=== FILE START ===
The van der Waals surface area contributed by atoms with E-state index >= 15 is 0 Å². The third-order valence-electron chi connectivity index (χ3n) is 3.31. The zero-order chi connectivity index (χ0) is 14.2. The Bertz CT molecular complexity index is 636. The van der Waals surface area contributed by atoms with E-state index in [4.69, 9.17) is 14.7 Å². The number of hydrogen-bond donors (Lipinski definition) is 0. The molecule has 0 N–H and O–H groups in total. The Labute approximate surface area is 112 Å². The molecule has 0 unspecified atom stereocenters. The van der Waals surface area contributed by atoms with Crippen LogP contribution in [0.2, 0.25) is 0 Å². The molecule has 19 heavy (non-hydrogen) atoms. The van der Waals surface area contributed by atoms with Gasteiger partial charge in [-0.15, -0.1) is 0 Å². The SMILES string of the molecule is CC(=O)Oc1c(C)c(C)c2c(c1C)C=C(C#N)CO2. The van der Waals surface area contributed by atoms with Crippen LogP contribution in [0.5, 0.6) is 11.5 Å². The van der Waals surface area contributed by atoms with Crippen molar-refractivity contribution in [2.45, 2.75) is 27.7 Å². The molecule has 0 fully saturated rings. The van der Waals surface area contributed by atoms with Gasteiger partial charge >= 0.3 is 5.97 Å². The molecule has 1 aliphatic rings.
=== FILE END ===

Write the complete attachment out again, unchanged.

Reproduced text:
The van der Waals surface area contributed by atoms with E-state index >= 15 is 0 Å². The third-order valence-electron chi connectivity index (χ3n) is 3.31. The zero-order chi connectivity index (χ0) is 14.2. The Bertz CT molecular complexity index is 636. The van der Waals surface area contributed by atoms with E-state index in [4.69, 9.17) is 14.7 Å². The number of hydrogen-bond donors (Lipinski definition) is 0. The molecule has 0 N–H and O–H groups in total. The Labute approximate surface area is 112 Å². The molecule has 0 unspecified atom stereocenters. The van der Waals surface area contributed by atoms with Crippen LogP contribution in [0.2, 0.25) is 0 Å². The molecule has 19 heavy (non-hydrogen) atoms. The van der Waals surface area contributed by atoms with Gasteiger partial charge in [-0.15, -0.1) is 0 Å². The SMILES string of the molecule is CC(=O)Oc1c(C)c(C)c2c(c1C)C=C(C#N)CO2. The van der Waals surface area contributed by atoms with Crippen LogP contribution in [0.5, 0.6) is 11.5 Å². The van der Waals surface area contributed by atoms with Crippen molar-refractivity contribution in [2.45, 2.75) is 27.7 Å². The molecule has 0 fully saturated rings. The van der Waals surface area contributed by atoms with Gasteiger partial charge >= 0.3 is 5.97 Å². The molecule has 1 aliphatic rings.